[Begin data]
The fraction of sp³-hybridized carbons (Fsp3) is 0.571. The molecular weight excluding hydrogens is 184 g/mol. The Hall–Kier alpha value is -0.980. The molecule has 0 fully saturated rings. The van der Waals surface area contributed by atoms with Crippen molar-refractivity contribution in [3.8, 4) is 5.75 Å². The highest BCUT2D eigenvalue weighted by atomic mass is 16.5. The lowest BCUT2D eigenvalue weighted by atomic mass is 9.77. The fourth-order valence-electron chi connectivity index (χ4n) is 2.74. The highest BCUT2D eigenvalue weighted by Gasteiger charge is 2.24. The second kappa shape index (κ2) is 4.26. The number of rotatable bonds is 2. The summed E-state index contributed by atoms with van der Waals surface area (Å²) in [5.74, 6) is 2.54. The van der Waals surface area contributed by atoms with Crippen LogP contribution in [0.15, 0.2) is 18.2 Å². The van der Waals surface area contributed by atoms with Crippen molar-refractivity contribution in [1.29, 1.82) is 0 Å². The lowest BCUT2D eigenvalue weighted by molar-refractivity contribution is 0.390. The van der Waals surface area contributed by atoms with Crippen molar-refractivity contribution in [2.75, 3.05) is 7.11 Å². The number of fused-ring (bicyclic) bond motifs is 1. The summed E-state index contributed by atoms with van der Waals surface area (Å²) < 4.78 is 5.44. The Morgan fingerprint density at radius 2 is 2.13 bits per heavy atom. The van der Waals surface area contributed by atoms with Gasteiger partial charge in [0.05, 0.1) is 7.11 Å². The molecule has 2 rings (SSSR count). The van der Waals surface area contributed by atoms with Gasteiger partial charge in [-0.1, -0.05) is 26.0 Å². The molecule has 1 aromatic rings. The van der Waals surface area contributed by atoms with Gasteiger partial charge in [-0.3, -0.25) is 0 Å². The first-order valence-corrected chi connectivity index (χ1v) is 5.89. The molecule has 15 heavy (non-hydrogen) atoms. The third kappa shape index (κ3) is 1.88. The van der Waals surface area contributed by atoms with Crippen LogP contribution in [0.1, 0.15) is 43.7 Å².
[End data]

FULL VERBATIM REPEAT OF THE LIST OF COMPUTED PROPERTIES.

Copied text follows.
The fraction of sp³-hybridized carbons (Fsp3) is 0.571. The molecular weight excluding hydrogens is 184 g/mol. The Hall–Kier alpha value is -0.980. The molecule has 0 fully saturated rings. The van der Waals surface area contributed by atoms with Crippen molar-refractivity contribution in [3.8, 4) is 5.75 Å². The highest BCUT2D eigenvalue weighted by atomic mass is 16.5. The lowest BCUT2D eigenvalue weighted by atomic mass is 9.77. The fourth-order valence-electron chi connectivity index (χ4n) is 2.74. The highest BCUT2D eigenvalue weighted by Gasteiger charge is 2.24. The second kappa shape index (κ2) is 4.26. The number of rotatable bonds is 2. The summed E-state index contributed by atoms with van der Waals surface area (Å²) in [5.74, 6) is 2.54. The van der Waals surface area contributed by atoms with Crippen LogP contribution in [0.15, 0.2) is 18.2 Å². The van der Waals surface area contributed by atoms with Crippen molar-refractivity contribution in [1.29, 1.82) is 0 Å². The lowest BCUT2D eigenvalue weighted by molar-refractivity contribution is 0.390. The van der Waals surface area contributed by atoms with Crippen molar-refractivity contribution in [2.75, 3.05) is 7.11 Å². The number of fused-ring (bicyclic) bond motifs is 1. The summed E-state index contributed by atoms with van der Waals surface area (Å²) < 4.78 is 5.44. The Morgan fingerprint density at radius 2 is 2.13 bits per heavy atom. The van der Waals surface area contributed by atoms with Gasteiger partial charge in [0.05, 0.1) is 7.11 Å². The molecule has 2 rings (SSSR count). The van der Waals surface area contributed by atoms with Gasteiger partial charge in [-0.1, -0.05) is 26.0 Å². The molecule has 1 aromatic rings. The van der Waals surface area contributed by atoms with Gasteiger partial charge in [-0.3, -0.25) is 0 Å². The first-order valence-corrected chi connectivity index (χ1v) is 5.89. The molecule has 15 heavy (non-hydrogen) atoms. The third kappa shape index (κ3) is 1.88. The van der Waals surface area contributed by atoms with Crippen LogP contribution in [0.1, 0.15) is 43.7 Å².